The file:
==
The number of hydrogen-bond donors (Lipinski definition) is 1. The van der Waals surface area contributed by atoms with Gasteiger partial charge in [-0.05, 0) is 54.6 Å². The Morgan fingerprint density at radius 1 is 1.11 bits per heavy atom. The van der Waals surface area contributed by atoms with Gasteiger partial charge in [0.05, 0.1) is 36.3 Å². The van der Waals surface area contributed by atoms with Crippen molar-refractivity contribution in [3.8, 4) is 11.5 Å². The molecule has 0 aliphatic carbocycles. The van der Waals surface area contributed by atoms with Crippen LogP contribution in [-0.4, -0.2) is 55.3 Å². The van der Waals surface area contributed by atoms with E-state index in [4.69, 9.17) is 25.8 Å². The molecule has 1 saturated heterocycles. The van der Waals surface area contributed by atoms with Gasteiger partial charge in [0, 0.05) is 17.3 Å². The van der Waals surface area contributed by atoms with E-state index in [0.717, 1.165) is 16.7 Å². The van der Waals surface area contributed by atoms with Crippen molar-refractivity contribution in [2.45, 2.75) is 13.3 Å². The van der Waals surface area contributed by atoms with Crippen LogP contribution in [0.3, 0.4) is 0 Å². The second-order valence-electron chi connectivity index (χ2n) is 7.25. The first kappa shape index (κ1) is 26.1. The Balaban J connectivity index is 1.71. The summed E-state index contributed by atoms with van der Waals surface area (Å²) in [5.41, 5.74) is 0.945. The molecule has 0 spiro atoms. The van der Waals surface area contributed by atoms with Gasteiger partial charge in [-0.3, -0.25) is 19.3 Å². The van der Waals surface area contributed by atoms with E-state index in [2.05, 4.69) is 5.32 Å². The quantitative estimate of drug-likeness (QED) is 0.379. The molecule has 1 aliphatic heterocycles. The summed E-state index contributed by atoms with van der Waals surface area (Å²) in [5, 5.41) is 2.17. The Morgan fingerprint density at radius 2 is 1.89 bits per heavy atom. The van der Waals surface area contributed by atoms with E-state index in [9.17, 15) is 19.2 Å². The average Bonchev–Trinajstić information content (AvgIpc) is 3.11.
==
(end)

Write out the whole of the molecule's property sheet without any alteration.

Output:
The number of hydrogen-bond donors (Lipinski definition) is 1. The van der Waals surface area contributed by atoms with Gasteiger partial charge in [-0.05, 0) is 54.6 Å². The Morgan fingerprint density at radius 1 is 1.11 bits per heavy atom. The van der Waals surface area contributed by atoms with Gasteiger partial charge in [0.05, 0.1) is 36.3 Å². The van der Waals surface area contributed by atoms with Crippen molar-refractivity contribution in [3.8, 4) is 11.5 Å². The molecule has 0 aliphatic carbocycles. The van der Waals surface area contributed by atoms with Crippen LogP contribution in [-0.4, -0.2) is 55.3 Å². The van der Waals surface area contributed by atoms with E-state index in [4.69, 9.17) is 25.8 Å². The molecule has 1 saturated heterocycles. The van der Waals surface area contributed by atoms with Gasteiger partial charge in [0, 0.05) is 17.3 Å². The van der Waals surface area contributed by atoms with E-state index in [0.717, 1.165) is 16.7 Å². The van der Waals surface area contributed by atoms with Crippen molar-refractivity contribution in [2.45, 2.75) is 13.3 Å². The van der Waals surface area contributed by atoms with Crippen LogP contribution in [0.3, 0.4) is 0 Å². The second-order valence-electron chi connectivity index (χ2n) is 7.25. The first kappa shape index (κ1) is 26.1. The Balaban J connectivity index is 1.71. The summed E-state index contributed by atoms with van der Waals surface area (Å²) in [5.41, 5.74) is 0.945. The molecule has 0 spiro atoms. The van der Waals surface area contributed by atoms with Gasteiger partial charge in [-0.3, -0.25) is 19.3 Å². The van der Waals surface area contributed by atoms with E-state index in [2.05, 4.69) is 5.32 Å². The quantitative estimate of drug-likeness (QED) is 0.379. The molecule has 1 aliphatic heterocycles. The summed E-state index contributed by atoms with van der Waals surface area (Å²) in [5, 5.41) is 2.17. The Morgan fingerprint density at radius 2 is 1.89 bits per heavy atom. The van der Waals surface area contributed by atoms with E-state index in [9.17, 15) is 19.2 Å². The average Bonchev–Trinajstić information content (AvgIpc) is 3.11.